Jeff Codori - author and Colleen Moore researcher extraordinaire - maintains an impressive website devoted to the actress. Jeff's site can be found at http://www.colleenmoore.org/ He has put a lot of work into the site, and it contains lots of pictures and lots of interesting text. I would encourage everyone to check it out.
Colleen Moore: A Biography of the Silent Film Star (McFarland). The book is available in soft-bound and Kindle editions.
Ten years of research went into the creation of this book, giving the most complete account of her childhood and film career to date, including a look behind the scenes of many of her films, as well as a look at the evolution of her studio First National, and how it's fortunes were affected by the actress'. Many never-before seen photos, including family photographs and candids, are included. It is a must-have for silent film and Colleen Moore enthusiasts.
I have seen only a few of Colleen Moore's films, and they are delightful! I think they compare favorably to those of Marion Davies, another undervalued performer. I wish more Colleen Moore films were in circulation. Like Louise Brooks, she is something extra special.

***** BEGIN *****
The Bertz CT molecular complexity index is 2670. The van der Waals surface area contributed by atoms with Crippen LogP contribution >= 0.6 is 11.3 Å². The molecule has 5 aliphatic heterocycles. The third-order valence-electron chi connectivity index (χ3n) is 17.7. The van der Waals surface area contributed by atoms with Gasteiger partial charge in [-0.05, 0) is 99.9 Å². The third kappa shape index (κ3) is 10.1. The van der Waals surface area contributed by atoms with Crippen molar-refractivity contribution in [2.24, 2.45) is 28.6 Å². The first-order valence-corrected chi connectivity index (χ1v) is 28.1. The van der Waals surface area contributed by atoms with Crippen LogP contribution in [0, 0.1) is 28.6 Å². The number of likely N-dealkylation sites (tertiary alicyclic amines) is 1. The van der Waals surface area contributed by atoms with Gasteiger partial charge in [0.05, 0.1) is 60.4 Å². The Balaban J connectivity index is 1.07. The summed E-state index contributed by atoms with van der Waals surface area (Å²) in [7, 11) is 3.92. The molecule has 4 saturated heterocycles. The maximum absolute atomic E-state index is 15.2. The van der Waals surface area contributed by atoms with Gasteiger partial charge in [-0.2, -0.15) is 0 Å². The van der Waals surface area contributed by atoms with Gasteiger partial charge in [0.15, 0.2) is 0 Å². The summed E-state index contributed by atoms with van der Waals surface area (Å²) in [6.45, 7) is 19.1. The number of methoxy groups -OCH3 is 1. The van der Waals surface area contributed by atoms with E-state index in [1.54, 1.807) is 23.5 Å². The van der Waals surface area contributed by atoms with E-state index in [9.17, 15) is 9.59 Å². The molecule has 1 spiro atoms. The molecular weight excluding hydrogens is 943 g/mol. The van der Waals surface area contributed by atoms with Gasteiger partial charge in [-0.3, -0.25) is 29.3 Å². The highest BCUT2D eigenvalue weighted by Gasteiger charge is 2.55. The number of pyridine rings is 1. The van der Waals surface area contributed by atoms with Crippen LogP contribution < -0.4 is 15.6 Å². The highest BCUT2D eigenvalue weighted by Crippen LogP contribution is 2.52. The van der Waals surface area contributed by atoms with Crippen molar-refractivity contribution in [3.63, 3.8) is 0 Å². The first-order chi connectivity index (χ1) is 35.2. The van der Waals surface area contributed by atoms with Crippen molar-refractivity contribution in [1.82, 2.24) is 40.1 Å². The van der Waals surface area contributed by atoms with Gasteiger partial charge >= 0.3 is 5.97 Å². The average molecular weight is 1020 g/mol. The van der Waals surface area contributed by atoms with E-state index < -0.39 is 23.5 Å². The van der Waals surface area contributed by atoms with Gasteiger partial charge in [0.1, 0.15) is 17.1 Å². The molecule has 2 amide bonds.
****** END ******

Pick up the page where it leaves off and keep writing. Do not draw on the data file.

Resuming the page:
Speaking of Colleen Moore films, on Saturday September 6th at 7:30 pm, Why Be Good? (1929) will be screened in Los Angeles. In this, her final silent film, Colleen Moore plays a wild flapper with a dubious reputation, who, after a vivacious night of dancing, finds herself romantically linked to her boss’s son. Why Be Good? contains a Vitaphone soundtrack with sound effects and synchronized music, chiefly hot jazz and Twenties dance music played by such period greats as Jimmy Dorsey, Phil Napoleon, Joe Venuti and Eddie Lang. The big-budgeted film, filled with beautiful art deco sets, features a young Jean Harlow as a prominent dress extra.
Long believed to be a lost film, it was rediscovered though the perseverance of film historian Joseph Yranski and Ron Hutchinson, the founder of the Vitaphone Project. The search began when Yranski interviewed Moore, who told him that a copy of the film survived in an Italian film archive. Hutchinson was able to find the 16” Vitaphone discs containing the soundtrack, and the task of locating the missing picture began. Gian Luca Farinelli of Cineteca di Bologna contacted Matteo Pavesi of Cineteca Italiana di Milano, who graciously allowed access to the 35mm nitrate dupe negative for the restoration at L’Immagine Ritrovata in conjunction with Warner Bros.
Be sure and check back tomorrow for another Colleen Moore related blog . . . about how Moore and Louise Brooks were sometimes confused.